The gear shift suggestions that are in the elctronic display are fairly spot on if the intent is to maximize FE. It ties to keep the car in the 1600-1800 rpm range to ride the most fuel efficient part of the torque curve. Torque on tapo is not the best at this range, but it is good enough so that you can get to he meaty part post 2K rpm very quickly on need, say for overtaking. The only place where it is over-ambitious in my opinion is the 5th gear. It suggests 5th gear way too early in my opinion, in India city/suburb roads, there is not very far you can go in this gear, so even if you follow this and shift up at about 55 kph, there is only a couple of seconds you an do at this before you have to slow down below 55 and then you have to mandatorily down-shift again sicne this gear is too weak below that speed.

The brak action is not as abrupt as it used to be in my Verna Diesel, it is much more linear. There is enough bite available but it will take me a while to get used to it, and I found have to play it safe and brake well ahead until I get used to it.

The one pleasing thing I found was with the steering stability. Even in cars abroad, I have found that when you leave the steering the car veers ever so slightly to one side or another. And I am talking about much bigger more expensive American and Japanese cars. With the Polo, I took my hands off the wheel for a full 4-5 seconds at 60 kph, there was not even a hint of veering. The car stays dead straight. This is very confidence inspiring in a small car. Although I initally had concerns about this aspect after the "light steering" reports I read in various auto magazines, I feel much more confident about the issue now.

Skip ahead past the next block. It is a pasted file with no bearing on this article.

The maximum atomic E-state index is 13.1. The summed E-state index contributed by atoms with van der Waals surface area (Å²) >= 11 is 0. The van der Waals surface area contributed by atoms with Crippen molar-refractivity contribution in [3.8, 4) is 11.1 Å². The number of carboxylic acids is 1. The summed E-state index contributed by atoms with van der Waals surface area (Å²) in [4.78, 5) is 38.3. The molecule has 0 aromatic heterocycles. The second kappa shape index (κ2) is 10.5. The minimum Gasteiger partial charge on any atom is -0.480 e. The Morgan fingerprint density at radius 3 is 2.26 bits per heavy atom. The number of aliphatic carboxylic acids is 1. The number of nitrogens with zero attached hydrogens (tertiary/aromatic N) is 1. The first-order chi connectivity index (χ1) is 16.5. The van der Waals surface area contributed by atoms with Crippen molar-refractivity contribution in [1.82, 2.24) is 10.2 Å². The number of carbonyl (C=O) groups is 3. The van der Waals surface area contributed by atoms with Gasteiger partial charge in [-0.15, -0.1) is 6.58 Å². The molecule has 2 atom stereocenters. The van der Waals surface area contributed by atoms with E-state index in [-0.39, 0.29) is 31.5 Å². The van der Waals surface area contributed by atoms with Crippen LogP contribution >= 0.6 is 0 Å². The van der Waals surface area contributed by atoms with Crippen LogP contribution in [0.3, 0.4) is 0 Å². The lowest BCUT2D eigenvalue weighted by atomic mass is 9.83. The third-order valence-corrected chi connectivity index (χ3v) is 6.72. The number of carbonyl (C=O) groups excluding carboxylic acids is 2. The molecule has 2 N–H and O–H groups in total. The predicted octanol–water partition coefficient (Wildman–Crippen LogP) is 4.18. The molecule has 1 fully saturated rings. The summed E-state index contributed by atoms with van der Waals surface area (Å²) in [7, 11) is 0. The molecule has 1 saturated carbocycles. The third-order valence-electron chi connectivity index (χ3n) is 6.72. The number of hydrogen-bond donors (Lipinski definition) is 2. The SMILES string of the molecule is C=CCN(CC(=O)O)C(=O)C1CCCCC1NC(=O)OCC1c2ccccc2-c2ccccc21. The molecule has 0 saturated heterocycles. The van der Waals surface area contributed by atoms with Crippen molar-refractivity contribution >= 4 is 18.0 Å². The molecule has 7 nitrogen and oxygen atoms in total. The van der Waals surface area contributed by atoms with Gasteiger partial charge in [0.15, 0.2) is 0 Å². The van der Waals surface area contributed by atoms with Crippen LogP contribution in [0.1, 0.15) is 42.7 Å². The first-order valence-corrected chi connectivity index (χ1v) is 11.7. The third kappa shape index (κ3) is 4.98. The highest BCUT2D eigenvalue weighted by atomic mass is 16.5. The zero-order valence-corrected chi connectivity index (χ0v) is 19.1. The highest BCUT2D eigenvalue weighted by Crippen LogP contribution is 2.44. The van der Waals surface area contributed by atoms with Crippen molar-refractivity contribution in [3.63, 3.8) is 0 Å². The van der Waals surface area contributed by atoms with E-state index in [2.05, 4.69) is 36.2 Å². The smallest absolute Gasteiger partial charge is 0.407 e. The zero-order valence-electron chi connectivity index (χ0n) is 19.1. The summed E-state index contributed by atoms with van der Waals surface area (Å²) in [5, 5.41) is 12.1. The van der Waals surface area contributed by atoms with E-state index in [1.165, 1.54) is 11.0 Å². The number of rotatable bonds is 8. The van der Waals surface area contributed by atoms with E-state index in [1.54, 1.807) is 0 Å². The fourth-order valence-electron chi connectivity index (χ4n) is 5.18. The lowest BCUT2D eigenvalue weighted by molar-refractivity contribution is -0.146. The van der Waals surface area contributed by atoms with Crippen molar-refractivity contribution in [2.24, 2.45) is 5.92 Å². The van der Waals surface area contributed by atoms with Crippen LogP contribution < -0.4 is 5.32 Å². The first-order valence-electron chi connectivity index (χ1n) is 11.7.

It is certainly amusing to see the attendant at the fuel station trying to figure out the fuel cap (it is a pressopen type, but does not open until the central locking is released) and also security guards trying to figure out where the hatch release grip is while tring to check inside. I guess as more Polos hit the roads these guys will get very familiar with what to do!